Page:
tion some collegiate seniors such
as Hayes might pass up the Olym-
pics this year in favor of signing
professional contracts. The Oc-
tober dates will conflict with ear-
ly training by the professional
teams.
"If I make the Olympic team
it would mean more moneywise
than anything I've done in col-
lege," he said. "It's making you
known all over the world. Every
country will be watching you and
you'll be playing against the best
from all over the world."
Hayes said he has read that
some teams might offer him a
$250,000 contract.

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The Post named Denver's Murray Armstrong as "coach of
the year," Minnesota's Murray McLachlen as "sophomore of the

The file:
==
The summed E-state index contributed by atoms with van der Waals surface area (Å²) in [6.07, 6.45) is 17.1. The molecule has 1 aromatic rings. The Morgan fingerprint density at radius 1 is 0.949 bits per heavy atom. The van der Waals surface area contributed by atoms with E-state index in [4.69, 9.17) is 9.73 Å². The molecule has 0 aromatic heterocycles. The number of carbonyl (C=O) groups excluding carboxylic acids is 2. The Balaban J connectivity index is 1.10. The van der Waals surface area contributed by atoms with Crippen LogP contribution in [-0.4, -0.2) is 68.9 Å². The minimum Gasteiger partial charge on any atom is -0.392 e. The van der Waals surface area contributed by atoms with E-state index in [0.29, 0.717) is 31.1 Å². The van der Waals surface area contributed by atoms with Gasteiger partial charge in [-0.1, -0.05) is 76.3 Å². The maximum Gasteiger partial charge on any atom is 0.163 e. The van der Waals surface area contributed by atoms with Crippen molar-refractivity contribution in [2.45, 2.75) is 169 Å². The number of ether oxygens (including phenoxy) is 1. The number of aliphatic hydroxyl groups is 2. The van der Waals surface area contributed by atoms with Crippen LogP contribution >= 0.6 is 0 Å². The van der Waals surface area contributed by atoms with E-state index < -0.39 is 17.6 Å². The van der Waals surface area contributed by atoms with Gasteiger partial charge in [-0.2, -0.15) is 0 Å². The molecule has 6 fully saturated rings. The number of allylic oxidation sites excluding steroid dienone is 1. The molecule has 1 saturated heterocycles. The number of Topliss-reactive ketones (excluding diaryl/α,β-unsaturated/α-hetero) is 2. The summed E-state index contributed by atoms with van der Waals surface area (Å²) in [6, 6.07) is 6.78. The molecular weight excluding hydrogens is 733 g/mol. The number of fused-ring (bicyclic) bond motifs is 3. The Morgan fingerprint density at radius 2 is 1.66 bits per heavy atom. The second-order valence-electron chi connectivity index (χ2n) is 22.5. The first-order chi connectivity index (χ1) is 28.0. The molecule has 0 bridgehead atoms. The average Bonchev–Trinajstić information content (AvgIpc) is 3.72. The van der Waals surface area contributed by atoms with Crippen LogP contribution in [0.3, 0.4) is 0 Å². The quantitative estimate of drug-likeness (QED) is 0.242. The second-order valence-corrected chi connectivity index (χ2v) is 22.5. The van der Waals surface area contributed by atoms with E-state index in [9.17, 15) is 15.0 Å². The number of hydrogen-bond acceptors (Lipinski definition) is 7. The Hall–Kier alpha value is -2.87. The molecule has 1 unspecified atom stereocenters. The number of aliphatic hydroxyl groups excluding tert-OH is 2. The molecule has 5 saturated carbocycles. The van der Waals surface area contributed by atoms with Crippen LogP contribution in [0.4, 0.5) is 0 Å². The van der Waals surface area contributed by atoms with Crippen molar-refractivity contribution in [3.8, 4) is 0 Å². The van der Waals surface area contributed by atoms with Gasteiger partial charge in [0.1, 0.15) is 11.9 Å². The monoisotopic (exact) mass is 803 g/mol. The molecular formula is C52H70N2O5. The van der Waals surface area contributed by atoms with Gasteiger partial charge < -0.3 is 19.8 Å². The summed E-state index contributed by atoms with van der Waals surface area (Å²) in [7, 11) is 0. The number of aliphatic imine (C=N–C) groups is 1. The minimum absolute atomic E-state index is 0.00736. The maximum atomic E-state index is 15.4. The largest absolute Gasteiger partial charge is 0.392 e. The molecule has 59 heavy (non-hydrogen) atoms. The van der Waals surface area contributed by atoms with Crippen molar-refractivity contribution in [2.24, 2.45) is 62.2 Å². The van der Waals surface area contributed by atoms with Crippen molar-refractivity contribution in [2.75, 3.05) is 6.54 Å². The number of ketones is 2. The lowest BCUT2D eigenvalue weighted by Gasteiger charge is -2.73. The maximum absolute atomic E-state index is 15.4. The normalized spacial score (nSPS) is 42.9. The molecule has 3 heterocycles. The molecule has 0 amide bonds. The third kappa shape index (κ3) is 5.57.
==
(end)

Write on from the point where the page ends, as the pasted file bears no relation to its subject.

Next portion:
year," and Denver's Magnuson as "most valuable player."
The interesting thing about these selections is that all but
two of the twelve players are members of teams from the western
segment of the conference. -
Rather strange when Tech and Wolverine players led their
respective squads to second and fourth-place finishes in the
final -standings.
Nevertheless, there is at least one Michigan standout who
deserves recognition for his all-star caliber play this season,
and that is goaltender Jim Keough. Keough was a key reason
for Wolverine victories in many close games, stopping opponents
cold who often racked up more shots-on-goal.
It's not really fair to single out individuals among the high-
scoring Michigan offense, but junior Doug Galbraith has to be
commended for his opportunistic play around the nets through-